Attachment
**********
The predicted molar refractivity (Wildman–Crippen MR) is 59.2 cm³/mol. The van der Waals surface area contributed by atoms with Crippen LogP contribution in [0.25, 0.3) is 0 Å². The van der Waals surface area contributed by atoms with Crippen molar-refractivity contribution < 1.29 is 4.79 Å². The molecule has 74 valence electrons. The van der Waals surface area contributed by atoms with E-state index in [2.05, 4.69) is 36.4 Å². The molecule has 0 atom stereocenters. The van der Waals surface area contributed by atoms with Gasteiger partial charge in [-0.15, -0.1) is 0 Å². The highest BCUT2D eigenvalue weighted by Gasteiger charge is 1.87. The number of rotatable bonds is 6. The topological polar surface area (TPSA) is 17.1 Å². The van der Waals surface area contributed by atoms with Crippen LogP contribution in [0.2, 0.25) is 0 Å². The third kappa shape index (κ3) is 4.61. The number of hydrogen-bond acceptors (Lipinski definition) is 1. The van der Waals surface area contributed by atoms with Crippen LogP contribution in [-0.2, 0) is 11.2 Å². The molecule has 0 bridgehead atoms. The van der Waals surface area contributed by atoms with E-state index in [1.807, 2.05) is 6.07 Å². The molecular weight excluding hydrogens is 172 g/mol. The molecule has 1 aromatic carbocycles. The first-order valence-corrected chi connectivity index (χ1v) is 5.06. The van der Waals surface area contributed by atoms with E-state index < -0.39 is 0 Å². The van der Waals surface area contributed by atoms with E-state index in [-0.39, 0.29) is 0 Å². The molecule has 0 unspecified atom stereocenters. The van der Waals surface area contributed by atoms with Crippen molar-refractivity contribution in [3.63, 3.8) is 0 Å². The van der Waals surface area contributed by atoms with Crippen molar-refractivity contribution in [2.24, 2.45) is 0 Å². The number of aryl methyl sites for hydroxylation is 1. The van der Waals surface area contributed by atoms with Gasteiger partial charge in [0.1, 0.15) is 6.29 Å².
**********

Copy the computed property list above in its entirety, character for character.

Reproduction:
The predicted molar refractivity (Wildman–Crippen MR) is 59.2 cm³/mol. The van der Waals surface area contributed by atoms with Crippen LogP contribution in [0.25, 0.3) is 0 Å². The van der Waals surface area contributed by atoms with Crippen molar-refractivity contribution < 1.29 is 4.79 Å². The molecule has 74 valence electrons. The van der Waals surface area contributed by atoms with E-state index in [2.05, 4.69) is 36.4 Å². The molecule has 0 atom stereocenters. The van der Waals surface area contributed by atoms with Gasteiger partial charge in [-0.15, -0.1) is 0 Å². The highest BCUT2D eigenvalue weighted by Gasteiger charge is 1.87. The number of rotatable bonds is 6. The topological polar surface area (TPSA) is 17.1 Å². The van der Waals surface area contributed by atoms with Crippen LogP contribution in [0.2, 0.25) is 0 Å². The third kappa shape index (κ3) is 4.61. The number of hydrogen-bond acceptors (Lipinski definition) is 1. The van der Waals surface area contributed by atoms with Crippen LogP contribution in [-0.2, 0) is 11.2 Å². The molecule has 0 bridgehead atoms. The van der Waals surface area contributed by atoms with E-state index in [1.807, 2.05) is 6.07 Å². The molecular weight excluding hydrogens is 172 g/mol. The molecule has 1 aromatic carbocycles. The first-order valence-corrected chi connectivity index (χ1v) is 5.06. The van der Waals surface area contributed by atoms with E-state index < -0.39 is 0 Å². The van der Waals surface area contributed by atoms with E-state index in [-0.39, 0.29) is 0 Å². The molecule has 0 unspecified atom stereocenters. The van der Waals surface area contributed by atoms with Crippen molar-refractivity contribution in [3.63, 3.8) is 0 Å². The van der Waals surface area contributed by atoms with Crippen molar-refractivity contribution in [2.24, 2.45) is 0 Å². The number of aryl methyl sites for hydroxylation is 1. The van der Waals surface area contributed by atoms with Gasteiger partial charge in [0.1, 0.15) is 6.29 Å².